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<br/> <b>Strict Standards</b>: Non-static method BP_Options::get() should not be called statically in <b>/home/actidemann/</b> on line <b>9</b><br/> Exercises of your own « The Kurt Rosenwinkel Forum

Exercises of your own

(16 posts)
  1. david6strings

    This one is for those willing to share their own exercises or things in order to study specific subjects.

    I have problems playing subtitutes in a musical way, i just cant hear the lines in my head, neither can see the fingerings easily. anyway i have maked an exercise for myself, what do you think, is it something good to work on?

  2. Quintricacy

    I have been working on chromatic harmony/chord substitution for the last 6 months and it does take a while to get it in your ear. What I do think is very beneficial is to listen to a lot of John Coltrane specifically from around the time he released Coltrane's Sound and Coltrane Plays the Blues. There is so much information in there and it's worth transcribing even 8 bars of his solos just to see where he's coming from.

  3. Matt

    maybe i'm the odd one out but i never really try to do 'exercises' (although i'm not at the level of working on chromatic harmony). i try to record myself playing a lot and just try to work on developing ideas, feel, and tone. transcription itself, i suppose, is an exericse - i'll extract licks and what not i enjoy and just play them any time the situation is appropriate.

  4. JorgeRubiales

    @david, I think you would be better trying to hear the general sound of the chords first, to use them as an anchor for what you'll play. An exercise that comes to mind is to play half note chords, the first is the original and the second is the substitute. Maybe singing the root of the original in whole notes too while playing this exercise can help you to hear them better. I'm not near that level, but I'm good at designing exercises hehe.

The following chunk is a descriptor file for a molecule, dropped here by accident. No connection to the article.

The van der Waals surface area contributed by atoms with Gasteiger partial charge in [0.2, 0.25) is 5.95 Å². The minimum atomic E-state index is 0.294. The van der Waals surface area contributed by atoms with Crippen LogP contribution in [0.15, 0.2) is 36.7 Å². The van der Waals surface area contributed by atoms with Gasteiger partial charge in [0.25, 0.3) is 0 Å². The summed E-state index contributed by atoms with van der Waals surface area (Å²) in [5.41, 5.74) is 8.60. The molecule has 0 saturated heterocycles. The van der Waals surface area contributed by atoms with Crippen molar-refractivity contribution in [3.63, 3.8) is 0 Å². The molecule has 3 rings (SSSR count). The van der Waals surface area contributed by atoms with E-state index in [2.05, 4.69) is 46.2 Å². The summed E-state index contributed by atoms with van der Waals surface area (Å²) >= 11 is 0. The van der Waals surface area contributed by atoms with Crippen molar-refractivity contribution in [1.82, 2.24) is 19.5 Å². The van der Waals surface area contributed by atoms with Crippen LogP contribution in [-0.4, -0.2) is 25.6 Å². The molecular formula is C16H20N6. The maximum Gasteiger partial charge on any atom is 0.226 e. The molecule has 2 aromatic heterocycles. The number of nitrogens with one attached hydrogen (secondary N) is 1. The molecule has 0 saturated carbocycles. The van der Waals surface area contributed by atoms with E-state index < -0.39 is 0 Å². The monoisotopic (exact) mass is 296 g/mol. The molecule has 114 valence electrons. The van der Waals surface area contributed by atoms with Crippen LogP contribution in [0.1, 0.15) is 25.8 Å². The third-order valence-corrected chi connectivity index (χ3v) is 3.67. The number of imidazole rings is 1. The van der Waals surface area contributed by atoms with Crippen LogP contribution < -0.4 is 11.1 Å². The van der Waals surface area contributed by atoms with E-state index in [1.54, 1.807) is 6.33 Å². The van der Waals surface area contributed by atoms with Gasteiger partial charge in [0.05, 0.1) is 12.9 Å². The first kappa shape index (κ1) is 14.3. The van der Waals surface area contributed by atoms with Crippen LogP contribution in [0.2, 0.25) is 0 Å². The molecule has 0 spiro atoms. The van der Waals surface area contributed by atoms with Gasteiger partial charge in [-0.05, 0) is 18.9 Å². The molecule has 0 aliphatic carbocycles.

@Quintricacy very true. I've always liked Peter Bernstein, and while his lines seem simple, once I transcribed him on a blues I was astonished. My brain somehow sensed a kind of complexity, and I didn't understood until I wrote it down and saw a lot of wide intervals that aren't apparent when he's playing. I bet the same is true with Trane, Bird, and all the greats.

    One exercise I do to play the changes is to force myself to play for example half notes using only chord tones over II-V-I, or III-VI-II-V-I, in every key. Once I'm comfortable in a certain key, I use quarter notes, etc. This is useful to learn new songs too.

  5. mrzzajjazz

    This is an exercise I came up with a few days ago, and was actually derived from a warmup exercise playing a G-major scale in thirds. So I tried to keep the third movement going while I shifted between G-major and D altered. As well as it gets your thinkingprocess going, I find it also to be a great alternatepicking exercise.

    Just wrote down a couple of lines here so you can get the idea, check it out here: